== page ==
Skip to main page content
Access keys NCBI Homepage MyNCBI Homepage Main Content Main Navigation
, 101 (19), 7375-80

RNA Surveillance Down-Regulates Expression of Nonfunctional Kappa Alleles and Detects Premature Termination Within the Last Kappa Exon

Affiliations

RNA Surveillance Down-Regulates Expression of Nonfunctional Kappa Alleles and Detects Premature Termination Within the Last Kappa Exon

Laurent Delpy et al. Proc Natl Acad Sci U S A.

Abstract

Random V(D)J junctions would generate nonfunctional and/or out-of-frame sequences in about two-thirds of cases and result in abundant transcripts encoding truncated proteins. Although allelic exclusion at the DNA recombination level ensures that a single allele is functional, the frequent biallelic rearrangements need additional mechanisms to down-regulate aberrant transcripts in those cells with both a functionally and a nonfunctionally rearranged allele. The process of nonsense-mediated decay targets aberrantly rearranged Ig heavy-chain transcripts, but the situation of light-chain mRNAs is more complex, because they do not meet the usual requirements for nonsense-mediated decay and most often lack a spliceable intron downstream of the premature termination. We studied immunoglobulin heavy-chain -/- pro-B cells in which light chain genes get rearranged and expressed in the absence of any selection for the assembly of a functional B cell receptor. Using this model, we show that the whole kappa locus is accessible in pro-B cells and allows the assembly of a broad spectrum of VkappaJkappa segments, most of which are out-of-frame. This model provides an evaluation of the in vivo efficiency of RNA surveillance toward aberrant kappa mRNAs produced in pro-B cells. Our data show that nonfunctional kappa transcripts are excluded from the mature mRNA pool not only by detecting termination in an upstream exon but also by detecting changes in the position of termination within the last exon. Similar mechanisms efficiently down-regulate nonfunctional kappa transcripts arising in normal mature B cells due to the biallelic transcription of rearranged kappa genes.

Figures

Fig. 1.
Fig. 1.
Vκ-Jκ junctions in bone marrow pro-B cells from N/N homozygous mice. Sequences are given with reference to the name of the corresponding germ-line Vκ and Jκ segment. Dashes indicate junctional deletions; N insertions (bold) and P insertions are indicated in between. Italicized nucleotides encode the CDR3 segment (whose length is indicated in parentheses); nonfunctional sequences are marked by an asterisk with indication of the +1 or +2 frameshift or of an in-frame stop codon (in upper case).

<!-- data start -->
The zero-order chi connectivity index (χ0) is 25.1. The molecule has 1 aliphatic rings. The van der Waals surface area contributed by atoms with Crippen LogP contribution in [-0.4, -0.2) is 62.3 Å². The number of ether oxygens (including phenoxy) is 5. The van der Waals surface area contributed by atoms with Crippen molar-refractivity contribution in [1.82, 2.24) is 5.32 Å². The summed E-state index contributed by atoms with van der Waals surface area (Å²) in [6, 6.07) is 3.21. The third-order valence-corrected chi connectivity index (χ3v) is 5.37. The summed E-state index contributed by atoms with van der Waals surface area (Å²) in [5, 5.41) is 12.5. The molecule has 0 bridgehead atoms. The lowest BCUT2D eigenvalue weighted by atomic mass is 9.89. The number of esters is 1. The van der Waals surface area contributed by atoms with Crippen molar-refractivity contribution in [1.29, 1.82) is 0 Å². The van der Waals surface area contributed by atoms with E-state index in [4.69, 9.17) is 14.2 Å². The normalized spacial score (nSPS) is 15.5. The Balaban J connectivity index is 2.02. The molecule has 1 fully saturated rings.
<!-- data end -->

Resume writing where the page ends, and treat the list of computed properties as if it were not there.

Fig. 2.
Fig. 2.
Schematic structure of the various classes of Vκ-Jκ rearrangements. Positions of the PTC resulting from a frameshifted rearrangement and of the normal in-frame stop codon are indicated (***).
Fig. 3.
Fig. 3.
CDR3 lengths and out-of-frame κ junctions. Bone marrow samples from either WT/WT or IgH-/- animals blocked at the pro-B cell stage were analyzed by high-resolution capillary electrophoresis. Data from a representative experiment are shown at the DNA level (A), the primary RNA level (B), and the mature RNA level [without cycloheximide (C) and with cycloheximide (D)]. Peaks corresponding to in-frame rearrangements are colored gray (including the dominant CDR3 with a canonical length of 27 nt); NF/F ratios are indicated. (E) Control of protein synthesis inhibition in cycloheximide-treated vs. untreated splenocyte cultures (metabolically labeled Ig were adsorbed on protein G and separated on a polyacrylamide gel).
Fig. 4.
Fig. 4.
Relative frequencies of out-of-frame κ junctions. NF/F ratios were estimated at the DNA, primary transcript, and mature mRNA levels by multiple experiments of capillary electrophoresis in IgH-/- pro-B cells or in tissues from normal mice (bone marrow, spleen, and κ-expressing sorted splenocytes). Filled diamonds represent values determined for Vκ-Jκ1 junctions in DNA and primary RNA and for Vκ-Jκ-Cκ junctions in mature transcripts; open squares represent Vκ-Jκ5 junctions in DNA and primary RNA.

Similar articles

See all similar articles

Cited by 12 PubMed Central articles

See all "Cited by" articles

Publication types

LinkOut - more resources

Feedback